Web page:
The Maritime History of the Great Lakes
Watertown Times (Watertown, NY), Thursday June 8, 1876

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Fishing at Dexter
A glowing description by a New Yorker

The Forest and Stream of New York one of the foremost among newspapers which confines its attentions to matters of this kind and kindred subjects, furnishes the following from a New York city correspondent who no doubts know of what he writes. We copy entire the editors preface an the correspondents letter.

Where to go in Summer. Eureka a correspondent has found the place. He describes it below. It seems to be just the spot which five hundred of our subscribers are looking for and asking about every season. No doubt there will be a rush of angels there next July, on the strength of this letter, which will take the village of Dexter and the denizens of its adjacent waters by surprise. If they find everything to their satisfaction they will no doubt thank both our correspondent and our paper for the information given.

New York April 13th 1876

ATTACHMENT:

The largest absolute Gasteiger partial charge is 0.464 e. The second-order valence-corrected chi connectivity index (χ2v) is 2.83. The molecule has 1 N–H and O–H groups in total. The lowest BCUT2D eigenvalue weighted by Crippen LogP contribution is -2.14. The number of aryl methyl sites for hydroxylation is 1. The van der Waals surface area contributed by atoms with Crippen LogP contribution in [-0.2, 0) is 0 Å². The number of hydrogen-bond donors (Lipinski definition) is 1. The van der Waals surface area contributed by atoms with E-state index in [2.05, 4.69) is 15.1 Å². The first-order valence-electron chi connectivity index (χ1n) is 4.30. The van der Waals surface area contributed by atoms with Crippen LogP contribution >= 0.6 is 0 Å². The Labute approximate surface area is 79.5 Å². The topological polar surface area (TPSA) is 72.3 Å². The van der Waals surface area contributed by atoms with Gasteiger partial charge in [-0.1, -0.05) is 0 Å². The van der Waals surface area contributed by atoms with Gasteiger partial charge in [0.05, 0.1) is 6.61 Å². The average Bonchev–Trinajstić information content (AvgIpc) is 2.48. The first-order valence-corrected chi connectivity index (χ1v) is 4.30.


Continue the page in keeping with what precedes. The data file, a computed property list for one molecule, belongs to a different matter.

About one year ago I was asking myself the question which, I have no doubt, is now agitating the minds of some of your readers, "Where can I go for a few weeks or months during the hot weather of summer and find a quiet healthy place where the living will be fair and the fishing good; a place easily reached by rail, and last but not least where the expense will be so moderate as to come within the means of a limited purse?" One day, in conversation with a person who was familiar with the country about the eastern end of Lake Ontario, he advised me to go to Dexter, a small village near the mouth of Black River Jefferson Co. N.Y. He told me that I could there get good accommodations for a country place-boats, board and livery,- all cheap and better fishing than at any other place he knows of.